By Santosh Digal, Worthy News Asia Correspondent
KANDHAMAL, INDIA (Worthy News)-- Survivors of India's worst anti-Christian violence in recent memory have met European Union delegates over the weekend, urging the officials to help them fight for justice.
EU diplomats appeared visibly moved when visiting displaced refugees in the troubled Indian state of Orissa where they saw old and sick men and infants born in refugees camps that were set up after violence killed over 100 people since Christmas 2007.
Most bloodshed rocked the region in August, 2008, as Hindu mobs in Orissa's Kandhamal District attacked churches and Christian homes. The violence broke out after the killing of a Hindu leader. Although Maoist fighters reportedly claimed responsibility, Hindus blamed Christians.
The Survivors Association of Kandhamal Communal violence handed over a memorandum to the EU delegation saying "Homeless and in agony, we still welcome you to our beautiful Kandhamal, where we have lived generations upon generations since history began for us."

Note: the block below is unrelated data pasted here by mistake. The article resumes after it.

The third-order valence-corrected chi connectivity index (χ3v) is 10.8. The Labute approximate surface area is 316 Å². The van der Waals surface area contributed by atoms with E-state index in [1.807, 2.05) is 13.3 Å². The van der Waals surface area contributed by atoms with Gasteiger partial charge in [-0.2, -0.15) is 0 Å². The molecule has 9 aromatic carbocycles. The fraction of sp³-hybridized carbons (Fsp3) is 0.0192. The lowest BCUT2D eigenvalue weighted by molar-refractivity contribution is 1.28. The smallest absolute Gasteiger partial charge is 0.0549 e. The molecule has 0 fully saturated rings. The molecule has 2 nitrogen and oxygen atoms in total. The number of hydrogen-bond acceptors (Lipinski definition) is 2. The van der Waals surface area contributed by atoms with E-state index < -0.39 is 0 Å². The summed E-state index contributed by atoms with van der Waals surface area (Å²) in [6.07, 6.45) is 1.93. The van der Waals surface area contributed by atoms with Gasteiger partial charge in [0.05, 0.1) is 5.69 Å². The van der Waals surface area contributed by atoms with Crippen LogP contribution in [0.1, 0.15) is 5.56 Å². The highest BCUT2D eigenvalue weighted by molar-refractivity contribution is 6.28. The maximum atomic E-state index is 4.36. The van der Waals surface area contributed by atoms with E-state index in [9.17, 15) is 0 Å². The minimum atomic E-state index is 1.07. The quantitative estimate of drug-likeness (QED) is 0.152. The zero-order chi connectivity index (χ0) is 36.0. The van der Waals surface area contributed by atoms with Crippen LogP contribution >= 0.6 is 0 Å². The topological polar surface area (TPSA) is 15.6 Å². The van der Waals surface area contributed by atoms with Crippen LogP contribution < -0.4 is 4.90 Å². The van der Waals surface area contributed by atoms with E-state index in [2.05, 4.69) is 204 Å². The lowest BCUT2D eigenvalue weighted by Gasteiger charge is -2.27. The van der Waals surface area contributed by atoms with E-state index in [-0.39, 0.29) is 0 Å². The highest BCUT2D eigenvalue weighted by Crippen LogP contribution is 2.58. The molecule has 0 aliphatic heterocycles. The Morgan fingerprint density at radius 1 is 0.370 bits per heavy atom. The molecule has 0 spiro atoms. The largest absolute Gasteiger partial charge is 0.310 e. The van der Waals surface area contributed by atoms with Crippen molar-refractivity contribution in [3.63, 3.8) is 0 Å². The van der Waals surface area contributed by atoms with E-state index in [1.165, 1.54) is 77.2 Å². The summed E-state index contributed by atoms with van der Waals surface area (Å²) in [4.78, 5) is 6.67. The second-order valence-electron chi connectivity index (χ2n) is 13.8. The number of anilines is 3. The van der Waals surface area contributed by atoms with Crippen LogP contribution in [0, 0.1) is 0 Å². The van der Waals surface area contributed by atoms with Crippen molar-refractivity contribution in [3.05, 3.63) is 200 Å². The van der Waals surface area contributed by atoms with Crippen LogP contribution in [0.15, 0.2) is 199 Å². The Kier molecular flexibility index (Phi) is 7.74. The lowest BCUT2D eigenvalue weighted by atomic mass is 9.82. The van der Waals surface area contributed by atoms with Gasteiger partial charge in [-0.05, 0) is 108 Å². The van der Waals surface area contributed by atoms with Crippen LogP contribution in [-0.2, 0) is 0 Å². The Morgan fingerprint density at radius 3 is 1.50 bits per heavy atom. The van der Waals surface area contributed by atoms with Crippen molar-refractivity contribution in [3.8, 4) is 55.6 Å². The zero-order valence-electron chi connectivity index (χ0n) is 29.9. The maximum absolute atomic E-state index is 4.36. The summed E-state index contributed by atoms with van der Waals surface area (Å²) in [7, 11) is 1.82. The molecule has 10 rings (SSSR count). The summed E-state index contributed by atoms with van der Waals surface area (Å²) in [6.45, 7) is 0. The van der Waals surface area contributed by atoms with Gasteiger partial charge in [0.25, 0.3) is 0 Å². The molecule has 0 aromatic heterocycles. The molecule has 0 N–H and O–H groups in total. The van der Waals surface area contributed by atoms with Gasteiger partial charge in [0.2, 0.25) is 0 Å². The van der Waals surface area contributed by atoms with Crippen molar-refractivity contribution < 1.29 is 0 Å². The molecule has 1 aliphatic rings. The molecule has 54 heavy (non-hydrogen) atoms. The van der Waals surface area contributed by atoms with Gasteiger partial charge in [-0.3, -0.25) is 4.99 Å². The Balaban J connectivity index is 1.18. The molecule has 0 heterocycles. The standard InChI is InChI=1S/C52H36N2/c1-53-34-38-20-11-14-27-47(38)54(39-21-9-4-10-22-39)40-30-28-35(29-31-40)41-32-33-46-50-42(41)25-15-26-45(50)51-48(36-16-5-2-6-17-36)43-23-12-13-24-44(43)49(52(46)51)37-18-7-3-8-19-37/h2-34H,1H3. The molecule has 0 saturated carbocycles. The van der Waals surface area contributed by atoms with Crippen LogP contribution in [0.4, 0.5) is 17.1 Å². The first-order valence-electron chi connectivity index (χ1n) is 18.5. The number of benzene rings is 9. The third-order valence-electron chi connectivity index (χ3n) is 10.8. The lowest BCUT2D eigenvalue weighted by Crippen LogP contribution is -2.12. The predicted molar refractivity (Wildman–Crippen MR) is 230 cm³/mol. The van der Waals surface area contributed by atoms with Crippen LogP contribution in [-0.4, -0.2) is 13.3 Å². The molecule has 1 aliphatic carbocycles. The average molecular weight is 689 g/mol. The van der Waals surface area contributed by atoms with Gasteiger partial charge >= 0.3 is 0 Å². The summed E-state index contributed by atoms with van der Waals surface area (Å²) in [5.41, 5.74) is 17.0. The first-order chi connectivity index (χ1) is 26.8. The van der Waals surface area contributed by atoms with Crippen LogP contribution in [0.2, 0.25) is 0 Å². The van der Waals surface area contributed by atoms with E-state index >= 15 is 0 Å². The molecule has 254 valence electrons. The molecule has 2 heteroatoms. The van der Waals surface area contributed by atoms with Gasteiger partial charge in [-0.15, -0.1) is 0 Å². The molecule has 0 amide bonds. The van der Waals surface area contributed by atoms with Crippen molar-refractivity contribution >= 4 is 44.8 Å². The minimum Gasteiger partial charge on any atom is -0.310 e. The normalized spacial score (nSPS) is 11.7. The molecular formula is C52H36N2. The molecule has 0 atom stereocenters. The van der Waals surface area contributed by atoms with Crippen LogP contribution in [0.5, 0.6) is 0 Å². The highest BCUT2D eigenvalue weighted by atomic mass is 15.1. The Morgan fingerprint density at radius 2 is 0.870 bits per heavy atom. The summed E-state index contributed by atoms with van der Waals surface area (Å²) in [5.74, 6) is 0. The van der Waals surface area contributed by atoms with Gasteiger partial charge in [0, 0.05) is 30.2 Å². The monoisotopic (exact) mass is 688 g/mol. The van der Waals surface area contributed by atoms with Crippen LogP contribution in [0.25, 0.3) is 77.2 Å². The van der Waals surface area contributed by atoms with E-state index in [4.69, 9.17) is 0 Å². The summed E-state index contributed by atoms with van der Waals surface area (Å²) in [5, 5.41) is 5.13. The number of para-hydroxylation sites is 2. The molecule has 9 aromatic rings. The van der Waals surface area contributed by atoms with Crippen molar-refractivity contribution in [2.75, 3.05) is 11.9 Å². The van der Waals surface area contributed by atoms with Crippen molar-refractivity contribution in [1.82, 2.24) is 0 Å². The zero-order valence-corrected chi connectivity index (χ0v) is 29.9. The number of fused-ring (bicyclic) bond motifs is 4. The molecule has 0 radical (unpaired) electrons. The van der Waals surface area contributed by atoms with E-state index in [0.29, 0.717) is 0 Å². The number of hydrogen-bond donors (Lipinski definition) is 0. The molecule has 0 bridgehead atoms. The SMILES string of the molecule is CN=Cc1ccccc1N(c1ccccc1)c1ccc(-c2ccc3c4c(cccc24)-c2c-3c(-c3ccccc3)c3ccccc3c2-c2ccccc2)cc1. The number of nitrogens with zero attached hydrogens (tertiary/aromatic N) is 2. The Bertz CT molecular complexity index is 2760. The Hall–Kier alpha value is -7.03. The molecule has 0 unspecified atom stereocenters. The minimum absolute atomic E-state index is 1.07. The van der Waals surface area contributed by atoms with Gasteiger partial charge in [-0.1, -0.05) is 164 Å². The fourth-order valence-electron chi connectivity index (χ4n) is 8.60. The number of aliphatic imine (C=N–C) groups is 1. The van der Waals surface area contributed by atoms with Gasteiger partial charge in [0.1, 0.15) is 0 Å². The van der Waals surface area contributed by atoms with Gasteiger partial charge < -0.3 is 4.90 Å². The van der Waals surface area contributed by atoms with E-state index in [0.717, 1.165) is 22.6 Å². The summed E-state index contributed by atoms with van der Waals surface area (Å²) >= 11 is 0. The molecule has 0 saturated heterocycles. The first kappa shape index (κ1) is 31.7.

"We hope," the statement said, that "your short visit to Kandhamal will help you see for yourself not just the condition in which many of our brothers and sisters live [but also] our sorrow and our pain invisible and unfelt to the outside world."
Some 5347 houses were "looted and destroyed by fire, many women and girls were raped, and more than 75 people were murdered" in the August-related clashes alone, the group added. Many were killed, it said, in "the name of religion and ethnicity. Large-scale displacement and migrations followed with over 50,000 people becoming refugees in their own motherland."
However relative few arrests have been made. "The culprits of this inhuman activity are roaming freely, neither arrested nor punished," survivors said. "We are deeply concerned the high rate of acquittals in the fast track courts," added Archbishop Raphael Cheenath.
He said Christian leaders are "demanding [the creation of] a Special Investigation team to investigate every case of murder and arson. Similarly, there is also need for transferring the cases against politically powerful persons."
Christians are a minority in this mainly Hindu nation of over 1 billion people, but attacks have increased as Hindu militant groups fight the spread of Christianity in especially rural regions.